The changing of seasons signifies the refreshment of many menus throughout Perth, which is something I’m truly responsive to. Much like an Autumn tree shedding its leaves, menu pages are abandoned, with new seasonal dishes announcing their presence and begging to be tried. It’s a smart strategy, one that encourages diners to get excited and return season after season – much like I do with Victoria Park hotspot, Harvest Espresso.
I head back to Harvest Espresso quite often, and I’ve blogged about my love affair with this cute little cafe several times. I really enjoy their innovative approach to brunch, with an Asian injection of flavours and ingredients – and their consistent performance. The only thing I don’t love… just how long the lines are! But it’s to be expected given how impressive their food is, and I’d rather have great food with a wait over mediocre food that you can get straight away.
Not long after Harvest Espresso’s new autumn menu was released, Jeremy and I decided to head there one morning with our fur baby Hugo. Because we were after an outside table specifically the wait was lengthy, but finally we found ourselves seated, with our food following not long after.
The cafe was buzzing, with diners of all different ages and walks of life floating in and out of the doors. The menu offers four seasonal dishes – three savoury and one sweet – in addition to their standard typical breakfast and toasted sandwich items. While those are all tasty, I really only have eyes for the seasonal introductions which have a limited lifespan so you need to get in before you miss out!
Jeremy was quick to choose as always, decisively landing on the wagyu beef bresaola ($21.50) with smoked avocado, toasted brioche, stringless beans, tomatoes and quail eggs.
This was actually our favourite dish for the meal! The ingredients were super fresh and vibrant, with the subtle smokiness working well with the creaminess of the super silky avocado. I love brioche (read: I love butter) and this was the perfect vessel to host everything on the plate. I loved those ruby slices of wagyu which were salty and melted in your mouth with their beautiful marbled veins.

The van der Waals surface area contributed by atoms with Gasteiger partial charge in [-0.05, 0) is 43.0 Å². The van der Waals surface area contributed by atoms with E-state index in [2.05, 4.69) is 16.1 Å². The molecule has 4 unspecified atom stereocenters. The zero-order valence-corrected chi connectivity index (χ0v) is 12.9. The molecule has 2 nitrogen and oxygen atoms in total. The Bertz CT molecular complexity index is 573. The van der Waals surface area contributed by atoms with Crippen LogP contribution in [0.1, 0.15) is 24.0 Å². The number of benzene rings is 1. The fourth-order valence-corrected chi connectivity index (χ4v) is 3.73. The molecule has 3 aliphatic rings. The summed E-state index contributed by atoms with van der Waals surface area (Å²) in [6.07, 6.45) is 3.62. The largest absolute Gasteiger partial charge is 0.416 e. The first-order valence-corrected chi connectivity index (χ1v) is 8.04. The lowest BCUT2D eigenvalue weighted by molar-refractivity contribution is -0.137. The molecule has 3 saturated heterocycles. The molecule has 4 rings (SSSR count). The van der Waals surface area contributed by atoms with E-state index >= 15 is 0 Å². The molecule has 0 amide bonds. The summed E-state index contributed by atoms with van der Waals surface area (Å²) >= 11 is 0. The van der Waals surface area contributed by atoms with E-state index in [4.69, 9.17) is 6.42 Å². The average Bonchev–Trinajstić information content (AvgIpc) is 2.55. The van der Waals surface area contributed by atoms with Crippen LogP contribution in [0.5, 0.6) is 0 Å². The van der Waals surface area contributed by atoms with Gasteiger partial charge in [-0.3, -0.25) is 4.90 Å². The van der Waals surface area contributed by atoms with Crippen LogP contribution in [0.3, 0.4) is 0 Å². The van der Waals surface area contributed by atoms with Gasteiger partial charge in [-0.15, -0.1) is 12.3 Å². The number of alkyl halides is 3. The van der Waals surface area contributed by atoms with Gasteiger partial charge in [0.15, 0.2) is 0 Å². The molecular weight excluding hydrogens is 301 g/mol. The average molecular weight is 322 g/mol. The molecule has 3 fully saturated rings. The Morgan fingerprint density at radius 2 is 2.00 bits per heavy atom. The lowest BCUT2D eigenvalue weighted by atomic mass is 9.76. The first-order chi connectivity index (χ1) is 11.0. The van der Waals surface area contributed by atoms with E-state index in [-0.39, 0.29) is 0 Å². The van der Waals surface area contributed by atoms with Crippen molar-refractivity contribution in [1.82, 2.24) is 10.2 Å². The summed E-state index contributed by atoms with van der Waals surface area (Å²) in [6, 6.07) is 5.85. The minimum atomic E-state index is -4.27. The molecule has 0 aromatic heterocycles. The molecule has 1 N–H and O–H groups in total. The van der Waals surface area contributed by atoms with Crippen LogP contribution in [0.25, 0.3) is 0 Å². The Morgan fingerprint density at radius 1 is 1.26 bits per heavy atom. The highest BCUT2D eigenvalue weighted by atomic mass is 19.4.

I would have liked to see a little bit more wagyu on the dish, ad also for the quail eggs to have been a bit gooey in the centre – though I know the timing of cooking these can be a matter of seconds difference.
When I spied the crumbed veal sweetbreads ($24.50) on the menu, my mind was immediately made. I really enjoy the emerging popularity of offal, and frying said cuts of meat is a clever way to introduce it to people who aren’t really comfortable with the idea.
Served with shaved rainbow beetroot, smoked garlic & sake kasu gel, hazelnuts, two poached eggs, junsai and bread sauce, the sweetbreads sat prominent and proud with their crisp coating. The dish was well seasoned and crunchy, with some seriously strong flavours. I found it quite a dominating plate, but everything was relatively harmonious and all were well executed – check out that happy egg yolk spilling out after the tiniest prod of my knife!
Though we were feeling quite sated at that point, we wanted to try the sweet seasonal dish on offer – the riz au lait ($18.50). A chilled rice pudding topped with chamomile poached pears, vanilla tuile, praline and roasted white chocolate crèmeux.
I’m actually a reasonably new inductee into the rice pudding fan club but now that I’ve tried it, I’m hooked! For me, rice pudding invokes a sense of warmth. Sprinkling of cinnamon and rich creamy mouthfuls. Harvest Espresso’s version is an icy cool version that delivered flavourwise but had way too much cream whipped through. It was lighter than air in texture, but for me it lost the essence of rice pudding and texture too.
The poached pears however were the real star on the plate. Soft and supple, our spoons just slid through the flesh to scoop up the other ingredients on the plate. A beautiful flavour combination, just a bit of a miss in terms of the pudding itself for me personally.
Brunch at Harvest Espresso is always something to look forward to. Seasonality, inventiveness and a playful spirit are the winning ingredients to their offering – and the reason I find myself returning time after time.